Congressional Candidate Accepts Campaign Contributions In Cryptocurrency
When he ran for a seat on the Town Board of Stillwater, New York, in 2015, Democrat Patrick Nelson was a trailblazer for accepting campaign contributions in bitcoin. Yesterday, Nelson’s press secretary announced that the candidate would once again accept cryptocurrency campaign contributions, this time, in his bid for a seat in the House of Representatives.
ETHNews spoke with Nelson who identified himself as a “supporter of bitcoin.” The congressional hopeful praised cryptocurrency, which he said can “democratize financial power.” Although traditional financial instruments sold on Wall Street are wonderful for New York’s tax revenue, he explained, blockchain-based products may offer significant savings in transaction fees. Nelson was also familiar with Ethereum, smart contracts (EDCCs), and colored coins.
Although Nelson previously used Coinbase, his campaign now accepts donations through BitPay. Ongoing litigation between Coinbase and the IRS had no bearing on this decision, he said. BitPay just has better features, which made the platform easier to use. As this is the first week that the campaign is accepting virtual currency donations, Nelson did not yet have a tally of cryptocurrency contributions received.
Nonetheless, Nelson was well-versed in the Federal Election Commission’s requirements for accepting and reporting bitcoin contributions. Nelson stated that he will liquidate cryptocurrency campaign contributions within 10 days. While the campaign could hold digital assets for a longer period of time, any gains would be subject to taxation – and the reporting procedures would be more complicated.
A graduate of Rensselaer Polytechnic Institute with a B.S. in biochemistry and biophysics, Nelson possesses a keen scientific background that obviously informs his knowledge of blockchain technology. Although he’s just 27 years old, his thoughtful manner gives the impression that he is a much wiser and more experienced gentleman. This seems appropriate since the demography of New York’s 21st Congressional District, which is in the northernmost part of the state next to Vermont, skews slightly older than the national median.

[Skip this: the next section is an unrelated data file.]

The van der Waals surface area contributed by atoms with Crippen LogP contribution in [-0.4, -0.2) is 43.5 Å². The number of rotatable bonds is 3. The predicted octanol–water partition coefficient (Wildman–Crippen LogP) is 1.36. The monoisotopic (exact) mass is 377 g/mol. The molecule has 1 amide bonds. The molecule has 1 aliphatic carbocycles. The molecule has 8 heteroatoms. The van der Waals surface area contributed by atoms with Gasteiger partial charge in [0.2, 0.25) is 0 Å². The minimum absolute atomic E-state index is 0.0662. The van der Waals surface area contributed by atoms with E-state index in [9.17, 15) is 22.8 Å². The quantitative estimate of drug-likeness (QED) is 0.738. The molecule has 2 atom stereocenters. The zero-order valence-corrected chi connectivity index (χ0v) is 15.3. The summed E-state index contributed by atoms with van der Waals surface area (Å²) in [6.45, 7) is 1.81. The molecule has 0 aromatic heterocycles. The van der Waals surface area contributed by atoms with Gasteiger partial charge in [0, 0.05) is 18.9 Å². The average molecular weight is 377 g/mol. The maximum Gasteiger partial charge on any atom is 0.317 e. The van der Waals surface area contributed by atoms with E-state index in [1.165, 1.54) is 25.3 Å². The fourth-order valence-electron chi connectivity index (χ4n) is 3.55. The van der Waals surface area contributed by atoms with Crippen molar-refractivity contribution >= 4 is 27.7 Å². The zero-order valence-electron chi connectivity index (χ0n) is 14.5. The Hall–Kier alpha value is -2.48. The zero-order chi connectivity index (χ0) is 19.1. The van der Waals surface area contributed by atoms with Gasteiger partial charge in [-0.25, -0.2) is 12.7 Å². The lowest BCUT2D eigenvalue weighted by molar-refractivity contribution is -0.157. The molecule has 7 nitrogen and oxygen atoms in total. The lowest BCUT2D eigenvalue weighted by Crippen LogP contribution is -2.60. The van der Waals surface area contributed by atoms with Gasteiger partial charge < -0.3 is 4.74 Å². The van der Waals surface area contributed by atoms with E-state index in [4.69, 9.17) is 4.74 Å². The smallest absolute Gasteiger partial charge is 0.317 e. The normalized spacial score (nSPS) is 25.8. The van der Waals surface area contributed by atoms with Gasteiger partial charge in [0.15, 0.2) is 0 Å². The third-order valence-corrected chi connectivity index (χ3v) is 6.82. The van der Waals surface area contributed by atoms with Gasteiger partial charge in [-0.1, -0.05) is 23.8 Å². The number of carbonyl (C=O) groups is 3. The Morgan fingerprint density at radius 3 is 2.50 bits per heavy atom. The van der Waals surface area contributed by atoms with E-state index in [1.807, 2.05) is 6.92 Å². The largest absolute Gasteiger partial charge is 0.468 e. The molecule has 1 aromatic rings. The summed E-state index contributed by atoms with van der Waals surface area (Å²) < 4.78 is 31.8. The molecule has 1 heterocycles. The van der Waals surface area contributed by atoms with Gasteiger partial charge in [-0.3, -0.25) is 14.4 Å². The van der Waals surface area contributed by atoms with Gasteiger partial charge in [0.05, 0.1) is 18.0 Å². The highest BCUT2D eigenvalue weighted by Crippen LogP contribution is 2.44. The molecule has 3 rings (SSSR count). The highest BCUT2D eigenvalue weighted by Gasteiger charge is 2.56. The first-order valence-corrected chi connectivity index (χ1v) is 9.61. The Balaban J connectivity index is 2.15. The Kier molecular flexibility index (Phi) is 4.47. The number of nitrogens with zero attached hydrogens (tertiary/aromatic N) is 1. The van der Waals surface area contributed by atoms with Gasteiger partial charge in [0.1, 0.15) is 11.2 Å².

Today, the congressional district still yearns for basic technology infrastructure. Many homes just need broadband, said Nelson, and there are large swathes of the population that lack simple cellular coverage. Nelson’s personal connections to the region (his family ties and education) and his knowledge of the needs of the population make him well-suited for the office, and his goal of improving “scientific literacy” is admirable.
As he seeks to bring “Twenty-First Century Policies for New York’s Twenty-First Congressional District,” Nelson is emblematic of a larger political trend. Recently, Democrat Brian Forde also announced his candidacy for Congress in California’s 45th Congressional District. Forde is the former director of digital currency at MIT’s Media Lab. He also served as a White House senior advisor for mobile and data innovation during the Obama administration.
Considering the ascendency of virtual currency, it’s crucial for politicians to be aware and knowledgeable of the emerging technology. Candidates like Brian Forde and Patrick Nelson are getting ready to make their mark. As Nelson put it, right now, “there’s too much politics in science, but not enough science in politics.”